Fields Medal

Fields Medal
The obverse of the Fields Medal
Awarded forOutstanding contributions in mathematics attributed to young scientists
Presented byInternational Mathematical Union
First awarded1936 (1936)
Last awarded2022 (2022) Edit this at Wikidata
The reverse of the medal

The Fields Medal is a prize awarded to two, three, or four mathematicians under 40 years of age at the International Congress of the International Mathematical Union (IMU), a meeting that takes place every four years. The name of the award honours the Canadian mathematician John Charles Fields.[1]

The Fields Medal is regarded as one of the highest honors a mathematician can receive, and has been described as the Nobel Prize of Mathematics,[2][3][4] although there are several major differences, including frequency of award, number of awards, age limits, monetary value, and award criteria.[5] According to the annual Academic Excellence Survey by ARWU, the Fields Medal is consistently regarded as the top award in the field of mathematics worldwide,[6] and in another reputation survey conducted by IREG in 2013–14, the Fields Medal came closely after the Abel Prize as the second most prestigious international award in mathematics.[7][8]

The prize includes a monetary award which, since 2006, has been CA$15,000.[9][10] Fields was instrumental in establishing the award, designing the medal himself, and funding the monetary component, though he died before it was established and his plan was overseen by John Lighton Synge.[1]

The medal was first awarded in 1936 to Finnish mathematician Lars Ahlfors and American mathematician Jesse Douglas, and it has been awarded every four years since 1950. Its purpose is to give recognition and support to younger mathematical researchers who have made major contributions. In 2014, the Iranian mathematician Maryam Mirzakhani became the first female Fields Medalist.[11][12][13] In total, 64 people have been awarded the Fields Medal.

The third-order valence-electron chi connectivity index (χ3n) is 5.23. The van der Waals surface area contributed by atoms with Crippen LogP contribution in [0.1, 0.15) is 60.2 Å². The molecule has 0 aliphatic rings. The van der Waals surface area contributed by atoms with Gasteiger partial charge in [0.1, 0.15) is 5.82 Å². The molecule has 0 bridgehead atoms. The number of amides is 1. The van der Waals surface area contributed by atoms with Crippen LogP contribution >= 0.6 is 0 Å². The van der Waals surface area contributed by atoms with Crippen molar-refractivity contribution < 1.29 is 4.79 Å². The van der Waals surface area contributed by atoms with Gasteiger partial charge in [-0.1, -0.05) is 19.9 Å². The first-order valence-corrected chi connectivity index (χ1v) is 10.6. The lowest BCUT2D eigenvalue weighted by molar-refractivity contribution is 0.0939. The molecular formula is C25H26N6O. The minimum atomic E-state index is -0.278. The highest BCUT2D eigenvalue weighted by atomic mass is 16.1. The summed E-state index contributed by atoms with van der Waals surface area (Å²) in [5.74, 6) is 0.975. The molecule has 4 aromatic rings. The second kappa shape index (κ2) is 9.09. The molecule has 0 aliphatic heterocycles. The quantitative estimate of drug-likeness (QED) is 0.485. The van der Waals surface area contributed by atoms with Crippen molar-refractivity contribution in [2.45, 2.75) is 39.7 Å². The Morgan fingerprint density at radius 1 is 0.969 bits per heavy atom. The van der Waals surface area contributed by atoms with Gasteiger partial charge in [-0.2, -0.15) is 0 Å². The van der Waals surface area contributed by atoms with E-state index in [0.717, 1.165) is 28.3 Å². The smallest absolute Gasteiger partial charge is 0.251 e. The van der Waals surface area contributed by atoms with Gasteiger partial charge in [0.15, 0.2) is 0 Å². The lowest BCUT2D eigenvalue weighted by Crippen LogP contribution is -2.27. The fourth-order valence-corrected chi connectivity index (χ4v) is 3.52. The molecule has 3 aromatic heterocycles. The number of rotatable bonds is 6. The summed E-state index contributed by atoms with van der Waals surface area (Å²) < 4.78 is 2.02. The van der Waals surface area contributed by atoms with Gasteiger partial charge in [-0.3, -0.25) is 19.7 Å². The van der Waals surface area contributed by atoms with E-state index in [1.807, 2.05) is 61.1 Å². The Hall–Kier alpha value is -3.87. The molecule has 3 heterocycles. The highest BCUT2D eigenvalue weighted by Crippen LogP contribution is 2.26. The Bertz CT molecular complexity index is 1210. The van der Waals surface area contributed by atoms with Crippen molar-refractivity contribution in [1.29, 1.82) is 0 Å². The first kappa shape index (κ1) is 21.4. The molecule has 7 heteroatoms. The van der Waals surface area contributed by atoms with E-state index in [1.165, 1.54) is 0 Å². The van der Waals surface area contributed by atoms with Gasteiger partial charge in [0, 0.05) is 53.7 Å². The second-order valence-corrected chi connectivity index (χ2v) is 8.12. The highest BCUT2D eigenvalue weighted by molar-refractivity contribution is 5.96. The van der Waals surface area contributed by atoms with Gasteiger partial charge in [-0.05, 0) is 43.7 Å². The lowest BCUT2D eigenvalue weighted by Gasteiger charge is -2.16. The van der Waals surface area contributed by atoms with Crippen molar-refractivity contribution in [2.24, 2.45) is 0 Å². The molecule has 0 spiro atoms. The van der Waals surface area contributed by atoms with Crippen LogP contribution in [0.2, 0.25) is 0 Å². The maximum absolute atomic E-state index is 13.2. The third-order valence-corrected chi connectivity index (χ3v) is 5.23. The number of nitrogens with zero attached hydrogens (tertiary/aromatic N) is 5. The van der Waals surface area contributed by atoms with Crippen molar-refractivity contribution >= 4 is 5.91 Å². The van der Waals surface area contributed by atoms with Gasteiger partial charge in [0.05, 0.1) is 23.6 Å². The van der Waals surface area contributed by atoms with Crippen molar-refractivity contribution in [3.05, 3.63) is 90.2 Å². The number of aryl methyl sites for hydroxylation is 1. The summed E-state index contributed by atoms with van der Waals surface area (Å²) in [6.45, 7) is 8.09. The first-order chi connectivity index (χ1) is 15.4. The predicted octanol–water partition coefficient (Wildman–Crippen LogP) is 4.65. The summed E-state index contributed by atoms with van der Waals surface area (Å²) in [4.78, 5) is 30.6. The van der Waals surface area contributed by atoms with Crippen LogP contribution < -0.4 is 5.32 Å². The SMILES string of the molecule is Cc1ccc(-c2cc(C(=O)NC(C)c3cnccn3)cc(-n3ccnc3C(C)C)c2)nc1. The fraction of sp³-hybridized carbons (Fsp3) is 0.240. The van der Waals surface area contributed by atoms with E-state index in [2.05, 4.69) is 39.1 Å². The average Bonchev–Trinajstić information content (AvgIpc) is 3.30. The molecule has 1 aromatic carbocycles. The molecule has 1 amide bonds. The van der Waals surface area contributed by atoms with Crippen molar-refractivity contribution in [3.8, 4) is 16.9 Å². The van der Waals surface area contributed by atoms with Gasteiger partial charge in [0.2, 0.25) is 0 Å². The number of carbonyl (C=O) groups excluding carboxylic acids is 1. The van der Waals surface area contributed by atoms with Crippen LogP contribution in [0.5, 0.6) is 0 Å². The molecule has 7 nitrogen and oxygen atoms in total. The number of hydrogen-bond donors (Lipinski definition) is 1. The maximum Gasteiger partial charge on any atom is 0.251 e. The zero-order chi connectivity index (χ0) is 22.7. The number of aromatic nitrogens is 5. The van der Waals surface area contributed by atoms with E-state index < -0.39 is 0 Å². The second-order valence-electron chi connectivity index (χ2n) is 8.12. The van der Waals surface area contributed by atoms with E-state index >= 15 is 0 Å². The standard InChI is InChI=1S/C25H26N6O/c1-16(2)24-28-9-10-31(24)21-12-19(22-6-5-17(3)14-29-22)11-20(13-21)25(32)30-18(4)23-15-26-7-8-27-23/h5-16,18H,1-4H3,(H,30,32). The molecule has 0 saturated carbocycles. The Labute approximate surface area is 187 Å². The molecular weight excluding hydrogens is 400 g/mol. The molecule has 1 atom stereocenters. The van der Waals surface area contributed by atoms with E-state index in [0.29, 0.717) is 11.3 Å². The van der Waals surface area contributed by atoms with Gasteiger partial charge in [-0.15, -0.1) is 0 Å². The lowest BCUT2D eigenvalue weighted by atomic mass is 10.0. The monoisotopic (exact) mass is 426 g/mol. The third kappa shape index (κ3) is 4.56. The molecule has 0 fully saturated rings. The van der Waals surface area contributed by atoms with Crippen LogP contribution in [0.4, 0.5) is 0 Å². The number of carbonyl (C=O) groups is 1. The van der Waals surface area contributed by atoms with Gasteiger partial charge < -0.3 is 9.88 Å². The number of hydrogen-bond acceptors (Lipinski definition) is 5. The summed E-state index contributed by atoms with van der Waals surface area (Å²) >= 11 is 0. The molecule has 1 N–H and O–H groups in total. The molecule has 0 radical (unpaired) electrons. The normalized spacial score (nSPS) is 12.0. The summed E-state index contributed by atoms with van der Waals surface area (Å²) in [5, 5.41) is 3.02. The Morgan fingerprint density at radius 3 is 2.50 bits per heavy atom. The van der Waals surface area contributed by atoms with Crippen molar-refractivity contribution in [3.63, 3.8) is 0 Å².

The most recent group of Fields Medalists received their awards on 5 July 2022 in an online event which was live-streamed from Helsinki, Finland. It was originally meant to be held in Saint Petersburg, Russia, but was moved following the 2022 Russian invasion of Ukraine.

  1. ^ a b "About Us: The Fields Medal". The Fields Institute, University of Toronto. Retrieved 21 August 2010.
  2. ^ Ball, Philip (2014). "Iranian is first woman to nab highest prize in maths". Nature. doi:10.1038/nature.2014.15686. S2CID 180573813.
  3. ^ "Fields Medal". Retrieved 29 March 2018.
  4. ^ "Fields Medal". The University of Chicago. Retrieved 29 March 2018.
  5. ^ Klainerman, Sergiu (2015). "Is the Fields Medal the Nobel Prize of Mathematics?" (PDF). Notices of the American Mathematical Society. 62 (4): 327. ISSN 0002-9920.
  6. ^ "Top Award, ShanghaiRanking Academic Excellence Survey 2017 | Shanghai Ranking – 2017". Archived from the original on 17 October 2020. Retrieved 29 March 2018.
  7. ^ IREG Observatory on Academic Ranking and Excellence. IREG List of International Academic Awards (PDF). Brussels: IREG Observatory on Academic Ranking and Excellence. Archived from the original (PDF) on 12 March 2019. Retrieved 3 March 2018.
  8. ^ Zheng, Juntao; Liu, Niancai (2015). "Mapping of important international academic awards". Scientometrics. 104 (3): 763–791. doi:10.1007/s11192-015-1613-7. S2CID 25088286.
  9. ^ "Maths genius turns down top prize". BBC. 22 August 2006. Retrieved 22 August 2006.
  10. ^ "Israeli wins 'Nobel' of Mathematics", The Jerusalem Post
  11. ^ "President Rouhani Congratulates Iranian Woman for Winning Math Nobel Prize". Fars News Agency. 14 August 2014. Archived from the original on 26 December 2018. Retrieved 14 August 2014.
  12. ^ "IMU Prizes 2014". International Mathematical Union. Archived from the original on 26 December 2018. Retrieved 12 August 2014.
  13. ^ correspondent, Saeed Kamali Dehghan Iran (16 July 2017). "Maryam Mirzakhani: Iranian newspapers break hijab taboo in tributes". The Guardian. ISSN 0261-3077. Retrieved 18 July 2017.

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